25 September 2009

A Twitter Misstep

You know those messages on Twitter that promise to get you 50-100 followers per day. Most of us have been ignoring them since we signed up realizing that the quality of the follower is far more appealing than the quantity. But recently I received one message that for some unknown reason peaked my interest so I clicked on it to see what it was all about.

At the onset, and in my defense, I would like the record to show that I was tired and had likely spent too many hours working that day. This stands as my excuse for the poor judgment that followed. The site made some interesting claims about finding followers that matched my profile. All I had to do, it said was enter my account info and a complete report would be provided.

A report–sounded interesting and I wondered who might be on that list. So I entered my account info, pressed enter and immediately after the form went through, the voice of reason inside my head began to nervously whisper its concern.

Next thing I know I (the site I had been on) sent Tweets on my behalf that said that I recommend their site to find 100’s of followers per day. Wait, wait, wait– I didn’t, that’s not what I wanted, I was just curious. I just wanted the report!

I immediately deleted the first Tweet. Breathed a sigh of relief and thought okay, well at least I’m the only one that knows I did that. But before I could catch my breath, Tweetdeck lit up like a Christmas tree with mentions and DM’s regarding the follow me Tweet.

There I was, sitting in my living room, innocently working away and the next thing I know I’ve made a major Twitter misstep and I now have to explain in 140 characters my honest intentions and how they have gone completely sideways.

Building a random collection of followers using services like this is not a sound Twitter strategy for anyone whether an individual or company. Twitters ultimate benefit is made through the personal connections you create with followers based on commonality– which is what drew me to learn more about the service that site promised.  And like any relationship there needs to be value for both parties in the connection.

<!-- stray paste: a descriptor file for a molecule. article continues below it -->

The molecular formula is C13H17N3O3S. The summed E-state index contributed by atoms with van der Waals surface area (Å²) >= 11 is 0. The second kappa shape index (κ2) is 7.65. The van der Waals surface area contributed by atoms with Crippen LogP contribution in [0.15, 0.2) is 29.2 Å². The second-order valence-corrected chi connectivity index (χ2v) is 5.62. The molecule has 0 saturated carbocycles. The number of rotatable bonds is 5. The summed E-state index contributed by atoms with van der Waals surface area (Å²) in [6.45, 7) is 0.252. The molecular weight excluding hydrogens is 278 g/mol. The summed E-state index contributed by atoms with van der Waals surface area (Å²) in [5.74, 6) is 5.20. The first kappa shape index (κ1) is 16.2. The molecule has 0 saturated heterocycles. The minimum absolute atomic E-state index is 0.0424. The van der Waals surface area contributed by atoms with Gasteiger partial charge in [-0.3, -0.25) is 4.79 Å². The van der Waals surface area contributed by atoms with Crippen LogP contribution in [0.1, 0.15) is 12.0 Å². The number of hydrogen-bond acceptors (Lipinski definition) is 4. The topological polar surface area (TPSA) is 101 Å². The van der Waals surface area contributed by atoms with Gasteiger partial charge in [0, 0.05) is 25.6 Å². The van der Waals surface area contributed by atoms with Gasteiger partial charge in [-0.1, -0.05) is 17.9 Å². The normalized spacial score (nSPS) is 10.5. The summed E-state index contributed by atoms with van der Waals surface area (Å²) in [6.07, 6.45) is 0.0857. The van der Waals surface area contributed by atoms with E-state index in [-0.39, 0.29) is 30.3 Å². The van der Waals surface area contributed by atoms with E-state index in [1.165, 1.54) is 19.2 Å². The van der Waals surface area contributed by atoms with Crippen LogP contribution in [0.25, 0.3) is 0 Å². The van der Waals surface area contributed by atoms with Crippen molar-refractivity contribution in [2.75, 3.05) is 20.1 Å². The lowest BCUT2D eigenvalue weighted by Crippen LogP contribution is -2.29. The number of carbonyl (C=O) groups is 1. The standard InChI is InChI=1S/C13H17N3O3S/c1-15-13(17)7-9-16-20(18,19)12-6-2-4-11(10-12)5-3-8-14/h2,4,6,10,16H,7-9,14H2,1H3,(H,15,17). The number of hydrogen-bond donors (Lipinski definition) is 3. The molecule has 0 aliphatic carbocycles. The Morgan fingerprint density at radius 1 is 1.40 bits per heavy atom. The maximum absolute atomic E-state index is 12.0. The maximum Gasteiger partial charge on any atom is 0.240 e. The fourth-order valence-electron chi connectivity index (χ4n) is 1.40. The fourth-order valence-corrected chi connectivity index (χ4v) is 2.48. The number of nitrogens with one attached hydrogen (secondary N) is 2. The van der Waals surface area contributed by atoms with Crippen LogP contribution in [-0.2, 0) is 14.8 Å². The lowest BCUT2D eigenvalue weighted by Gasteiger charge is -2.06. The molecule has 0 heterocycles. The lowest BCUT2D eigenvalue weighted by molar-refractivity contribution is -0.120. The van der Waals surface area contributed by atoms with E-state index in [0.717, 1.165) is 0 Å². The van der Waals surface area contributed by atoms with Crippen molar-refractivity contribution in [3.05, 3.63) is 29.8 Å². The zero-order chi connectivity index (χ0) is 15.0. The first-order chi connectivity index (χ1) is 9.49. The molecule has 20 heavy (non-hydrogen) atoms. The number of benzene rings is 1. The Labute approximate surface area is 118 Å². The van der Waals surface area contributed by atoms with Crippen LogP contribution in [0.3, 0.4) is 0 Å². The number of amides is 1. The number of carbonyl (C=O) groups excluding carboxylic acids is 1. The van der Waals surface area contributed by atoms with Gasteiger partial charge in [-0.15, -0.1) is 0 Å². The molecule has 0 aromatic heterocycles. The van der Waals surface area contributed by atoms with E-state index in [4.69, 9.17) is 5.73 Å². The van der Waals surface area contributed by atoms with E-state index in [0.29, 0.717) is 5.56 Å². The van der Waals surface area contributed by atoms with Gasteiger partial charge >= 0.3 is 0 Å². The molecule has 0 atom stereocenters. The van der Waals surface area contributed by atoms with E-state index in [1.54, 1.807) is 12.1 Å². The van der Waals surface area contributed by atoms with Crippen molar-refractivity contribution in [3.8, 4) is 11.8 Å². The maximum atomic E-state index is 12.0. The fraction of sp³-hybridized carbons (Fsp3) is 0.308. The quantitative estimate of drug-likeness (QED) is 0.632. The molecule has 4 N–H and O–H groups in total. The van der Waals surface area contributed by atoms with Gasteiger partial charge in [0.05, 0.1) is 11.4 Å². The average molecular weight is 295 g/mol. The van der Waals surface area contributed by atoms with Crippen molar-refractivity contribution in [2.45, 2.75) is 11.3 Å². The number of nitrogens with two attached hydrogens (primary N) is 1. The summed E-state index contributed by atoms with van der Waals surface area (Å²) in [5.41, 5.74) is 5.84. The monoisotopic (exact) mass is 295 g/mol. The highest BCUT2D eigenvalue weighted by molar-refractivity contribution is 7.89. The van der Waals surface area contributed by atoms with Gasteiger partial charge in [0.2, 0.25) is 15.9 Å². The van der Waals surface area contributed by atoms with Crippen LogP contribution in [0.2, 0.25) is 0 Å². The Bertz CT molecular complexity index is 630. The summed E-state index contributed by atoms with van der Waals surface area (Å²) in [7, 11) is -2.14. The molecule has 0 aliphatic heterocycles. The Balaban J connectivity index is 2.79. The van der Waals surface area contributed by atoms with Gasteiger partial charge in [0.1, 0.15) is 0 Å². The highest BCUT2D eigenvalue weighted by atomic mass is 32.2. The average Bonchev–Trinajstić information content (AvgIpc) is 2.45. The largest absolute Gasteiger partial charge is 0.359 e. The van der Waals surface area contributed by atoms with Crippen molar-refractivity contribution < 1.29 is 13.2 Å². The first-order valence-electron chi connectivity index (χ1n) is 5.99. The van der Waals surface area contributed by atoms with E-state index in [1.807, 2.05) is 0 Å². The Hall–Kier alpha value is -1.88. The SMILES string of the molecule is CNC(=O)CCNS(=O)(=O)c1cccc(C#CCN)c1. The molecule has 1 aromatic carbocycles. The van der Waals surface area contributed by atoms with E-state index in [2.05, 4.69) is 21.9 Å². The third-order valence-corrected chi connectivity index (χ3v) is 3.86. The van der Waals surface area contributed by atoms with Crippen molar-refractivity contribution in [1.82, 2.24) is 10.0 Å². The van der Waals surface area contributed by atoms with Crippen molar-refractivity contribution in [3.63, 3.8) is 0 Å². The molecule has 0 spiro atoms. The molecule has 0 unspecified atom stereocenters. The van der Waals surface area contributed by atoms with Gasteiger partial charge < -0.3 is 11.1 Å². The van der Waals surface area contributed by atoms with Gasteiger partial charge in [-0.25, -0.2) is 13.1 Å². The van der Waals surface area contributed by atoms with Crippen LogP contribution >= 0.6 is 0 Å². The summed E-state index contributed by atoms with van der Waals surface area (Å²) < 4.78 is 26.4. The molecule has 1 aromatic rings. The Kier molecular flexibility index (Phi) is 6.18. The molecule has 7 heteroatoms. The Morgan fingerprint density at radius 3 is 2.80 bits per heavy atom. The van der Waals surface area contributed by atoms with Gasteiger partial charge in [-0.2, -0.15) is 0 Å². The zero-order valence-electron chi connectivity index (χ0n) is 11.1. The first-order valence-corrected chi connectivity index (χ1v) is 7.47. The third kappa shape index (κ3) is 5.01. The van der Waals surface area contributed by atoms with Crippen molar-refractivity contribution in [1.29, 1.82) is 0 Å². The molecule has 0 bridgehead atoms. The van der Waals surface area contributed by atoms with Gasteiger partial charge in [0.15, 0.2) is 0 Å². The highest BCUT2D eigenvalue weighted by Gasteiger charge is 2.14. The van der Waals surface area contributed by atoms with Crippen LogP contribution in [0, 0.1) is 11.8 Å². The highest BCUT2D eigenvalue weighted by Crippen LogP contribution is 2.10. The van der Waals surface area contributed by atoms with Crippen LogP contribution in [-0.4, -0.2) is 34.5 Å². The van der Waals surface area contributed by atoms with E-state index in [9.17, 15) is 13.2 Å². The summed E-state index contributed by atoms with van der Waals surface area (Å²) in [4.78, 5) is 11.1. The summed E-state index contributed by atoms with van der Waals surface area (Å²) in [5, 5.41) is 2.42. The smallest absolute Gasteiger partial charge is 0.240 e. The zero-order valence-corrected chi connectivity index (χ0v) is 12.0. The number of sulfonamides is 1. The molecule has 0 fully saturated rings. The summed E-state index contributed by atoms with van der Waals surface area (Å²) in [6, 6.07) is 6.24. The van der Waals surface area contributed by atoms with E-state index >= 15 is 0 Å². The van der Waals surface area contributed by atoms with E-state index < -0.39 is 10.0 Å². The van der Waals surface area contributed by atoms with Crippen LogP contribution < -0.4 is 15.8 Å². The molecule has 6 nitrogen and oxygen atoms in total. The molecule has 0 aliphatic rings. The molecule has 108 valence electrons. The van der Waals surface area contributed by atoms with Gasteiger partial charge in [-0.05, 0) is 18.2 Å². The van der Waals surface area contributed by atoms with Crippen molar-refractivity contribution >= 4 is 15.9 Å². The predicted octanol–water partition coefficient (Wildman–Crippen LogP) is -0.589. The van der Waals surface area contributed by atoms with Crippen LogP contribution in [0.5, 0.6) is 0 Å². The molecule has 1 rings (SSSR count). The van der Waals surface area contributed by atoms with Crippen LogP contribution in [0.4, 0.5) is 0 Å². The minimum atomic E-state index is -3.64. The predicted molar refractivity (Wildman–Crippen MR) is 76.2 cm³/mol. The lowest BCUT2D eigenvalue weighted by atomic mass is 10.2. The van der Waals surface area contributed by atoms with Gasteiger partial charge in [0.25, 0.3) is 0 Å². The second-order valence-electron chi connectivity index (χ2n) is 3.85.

It’s as easy to misstep on social media as it is in real life. But sometimes, with social media, these missteps can be far reaching and take considerable time to correct. The best course of action here is to fess up, admit the mistake and warn others. So, in the spirit of good Twitter etiquette, here are 3 other Twitter missteps to avoid:

  1. When posting random thoughts such as “I’m so happy today” or “Getting coffee now” consider embellishing those sentiments or activities with the reason why you are happy, or where you are having coffee so that your post provides followers some added benefit or value. When you post something, ask yourself, would I leave this post on a friends’ voice mail? If not, then it’s probably not worth posting on Twitter.
  2. Don’t post if you don’t have anything of value to say. If you feel the need to Tweet, consider retweeting someone else’s post. This action is always viewed kindly by others. Building influence on Twitter is not accomplished by the quantity of your posts but by the quality.
  3. When posting, keep your brand values close by and measure your post against those very things you stand for. This will help prevent you from posting things that you might regret or that could harm your reputation. What you post can and will be seen by the masses. People do actually see and retain what you Tweet.

There are so many best practices regarding Twitter that briefing yourself on what they are will help you make better use of the platform. The bottom line is Twitter is not a toy. It’s a very serious and powerful marketing and communication tool. Whether you are savvy on Twitter or new to it, one mistake can lead to a great deal of time spent cleaning it up.